What is Significant?
Parliament House is a classical style building with the plan based on the layout of the Houses of Parliament at Westminster. It has a central entrance through a vestibule and shared hall with the legislative chambers to the right and left. The central axis of the building terminates in the Library at the back, which looks out to the Parliamentary Gardens. Accommodation for committee rooms, offices and other spaces were intended to surround the two chambers at basement, ground and upper levels, but are largely incomplete.
Parliament House was built in six stages. The two chambers were constructed of bluestone in 1856. The Library and Refreshment Rooms were constructed in 1858 and 1860 with the exterior cladding to the east facade being Bacchus Marsh stone. The Great Hall and Vestibule were completed in 1879. The West Front was completed in 1892 using Stawell stone. The north and northeast wings to basement levels were completed in 1889 and 1892. A wing housing the Refreshment Rooms on the north east corner was built in 1928-30. The side and rear wings as well as the Dome have not yet been completed. The Legislative Council Chamber, the Legislative Assembly Chamber, the Library and the Refreshment Rooms were designed by John George Knight and Peter Kerr. Queen's Hall, the Vestibule and the West Front were designed by Peter Kerr.
The building displays a very high standard of craftsmanship and detail. The external walls make use of sculptural stonework and the interior has an extensive array of decorative plasterwork, encaustic tiled floors, decorative painting and gilding and French-polished, cedar joinery. The principal interior spaces, designed by Peter Kerr, use a classical architectural vocabulary to create a series of grand spaces appropriate to the weighty functions of Government. A system of air-conditioning was devised by JG Knight in 1859 to cool and ventilate the Legislative Assembly Chamber. In 1889 this was improved by the addition of a tunnel to bring fresh air from an inlet shaft concealed by a domed, temple-folly structure in the garden.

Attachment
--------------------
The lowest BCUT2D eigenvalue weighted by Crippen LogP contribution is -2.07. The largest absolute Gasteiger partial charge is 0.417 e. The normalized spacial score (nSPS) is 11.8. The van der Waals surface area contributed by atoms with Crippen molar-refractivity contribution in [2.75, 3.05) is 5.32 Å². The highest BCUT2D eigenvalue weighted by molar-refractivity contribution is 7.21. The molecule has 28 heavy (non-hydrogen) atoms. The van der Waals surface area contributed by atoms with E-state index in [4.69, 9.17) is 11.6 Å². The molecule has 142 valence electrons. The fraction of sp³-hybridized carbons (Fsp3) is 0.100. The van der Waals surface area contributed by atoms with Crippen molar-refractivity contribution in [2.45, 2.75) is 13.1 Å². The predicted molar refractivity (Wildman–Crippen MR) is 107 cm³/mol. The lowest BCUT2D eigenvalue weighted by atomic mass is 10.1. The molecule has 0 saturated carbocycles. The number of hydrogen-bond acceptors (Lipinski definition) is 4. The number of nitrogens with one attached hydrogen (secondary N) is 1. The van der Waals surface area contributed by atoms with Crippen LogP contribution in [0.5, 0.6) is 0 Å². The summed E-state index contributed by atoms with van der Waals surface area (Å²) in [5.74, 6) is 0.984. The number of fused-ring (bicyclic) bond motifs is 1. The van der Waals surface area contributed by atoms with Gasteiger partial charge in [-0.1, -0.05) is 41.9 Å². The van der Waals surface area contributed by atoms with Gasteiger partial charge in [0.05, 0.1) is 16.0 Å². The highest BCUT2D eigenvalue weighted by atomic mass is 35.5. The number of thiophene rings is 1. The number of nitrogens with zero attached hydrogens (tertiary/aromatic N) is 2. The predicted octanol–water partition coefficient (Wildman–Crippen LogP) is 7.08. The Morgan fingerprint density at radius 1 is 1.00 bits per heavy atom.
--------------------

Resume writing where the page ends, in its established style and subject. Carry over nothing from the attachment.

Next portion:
The curvilinear layout of the gardens that surround Parliament House is attributed to William Guilfoyle, designer of Melbourne's Royal Botanic Gardens. This was modified in 1888 to accommodate the bowling green with its pavilion and the tennis court. However the overall character is one of curvilinear gravel walks edged with brick; open lawn, large specimen trees including the commemorative Federation Oak, and densely planted shrub beds. The ventilation tower built in the form of a classical 'folly' is a significant feature.
The architecture of Parliament House is enhanced by its setting, high on Eastern Hill, and terminating Bourke Street. The site was enclosed by the existing ornamental wrought iron palisade fences atop a basalt plinth in 1889.
Parliament House was built on the site of a traditional ceremonial ground and meeting place for the five Aboriginal tribes of the Port Phillip region, which together formed a confederacy known as the Kulin. It has been the home of the Victorian Government since the mid-nineteenth century and as such reflects many aspects of Victoria's colonial history. An important aspect of Victoria's historical identity as a separate colony was the demand for a wider franchise following the Eureka rebellion of 1854. The 'U' shaped layout of seating in the legislative chambers allows for a number of representative parties, and the Victorian aim of broad representation is reflected in the motto incorporated into the encaustic tiled floor of the Vestibule: "Where no counsel is the people fail, but in the multitude of counsellors there is safety". Parliament House accommodated the Commonwealth Parliament between Federation and the establishment of the Provisional Parliament House in Canberra in 1927. The Federal Government acknowledged this hospitality on their departure, by funding the construction of the north east wing to house new kitchen and dining rooms.
How is it Significant?
Parliament House is of architectural, aesthetic, historical, and cultural significance to the State of Victoria.
Why is it Significant?